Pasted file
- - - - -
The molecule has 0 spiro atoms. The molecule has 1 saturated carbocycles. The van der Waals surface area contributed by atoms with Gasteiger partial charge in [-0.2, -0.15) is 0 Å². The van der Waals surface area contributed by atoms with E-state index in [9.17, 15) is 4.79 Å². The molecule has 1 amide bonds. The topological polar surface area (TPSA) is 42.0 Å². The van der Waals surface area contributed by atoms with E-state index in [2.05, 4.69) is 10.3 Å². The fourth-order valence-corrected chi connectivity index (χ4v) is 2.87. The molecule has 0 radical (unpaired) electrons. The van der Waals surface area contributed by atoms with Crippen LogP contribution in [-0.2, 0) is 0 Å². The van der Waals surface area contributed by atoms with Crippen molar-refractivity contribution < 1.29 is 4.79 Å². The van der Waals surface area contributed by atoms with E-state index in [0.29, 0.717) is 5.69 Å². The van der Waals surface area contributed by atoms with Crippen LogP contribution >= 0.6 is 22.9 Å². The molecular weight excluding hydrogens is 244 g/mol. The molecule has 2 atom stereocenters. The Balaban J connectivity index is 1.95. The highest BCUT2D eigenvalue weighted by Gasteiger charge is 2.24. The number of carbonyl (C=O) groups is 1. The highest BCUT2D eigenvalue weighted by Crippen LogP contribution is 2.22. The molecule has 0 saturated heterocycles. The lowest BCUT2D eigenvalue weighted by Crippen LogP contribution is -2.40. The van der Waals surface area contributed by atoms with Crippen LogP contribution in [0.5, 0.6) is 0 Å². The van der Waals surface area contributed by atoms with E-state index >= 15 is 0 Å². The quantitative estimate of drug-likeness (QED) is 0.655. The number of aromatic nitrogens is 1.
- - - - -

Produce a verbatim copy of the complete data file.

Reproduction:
The molecule has 0 spiro atoms. The molecule has 1 saturated carbocycles. The van der Waals surface area contributed by atoms with Gasteiger partial charge in [-0.2, -0.15) is 0 Å². The van der Waals surface area contributed by atoms with E-state index in [9.17, 15) is 4.79 Å². The molecule has 1 amide bonds. The topological polar surface area (TPSA) is 42.0 Å². The van der Waals surface area contributed by atoms with E-state index in [2.05, 4.69) is 10.3 Å². The fourth-order valence-corrected chi connectivity index (χ4v) is 2.87. The molecule has 0 radical (unpaired) electrons. The van der Waals surface area contributed by atoms with Crippen LogP contribution in [-0.2, 0) is 0 Å². The van der Waals surface area contributed by atoms with Crippen molar-refractivity contribution < 1.29 is 4.79 Å². The van der Waals surface area contributed by atoms with E-state index in [0.29, 0.717) is 5.69 Å². The van der Waals surface area contributed by atoms with Crippen LogP contribution >= 0.6 is 22.9 Å². The molecular weight excluding hydrogens is 244 g/mol. The molecule has 2 atom stereocenters. The Balaban J connectivity index is 1.95. The highest BCUT2D eigenvalue weighted by Gasteiger charge is 2.24. The number of carbonyl (C=O) groups is 1. The highest BCUT2D eigenvalue weighted by Crippen LogP contribution is 2.22. The molecule has 0 saturated heterocycles. The lowest BCUT2D eigenvalue weighted by Crippen LogP contribution is -2.40. The van der Waals surface area contributed by atoms with Crippen LogP contribution in [0.5, 0.6) is 0 Å². The van der Waals surface area contributed by atoms with E-state index >= 15 is 0 Å². The quantitative estimate of drug-likeness (QED) is 0.655. The number of aromatic nitrogens is 1.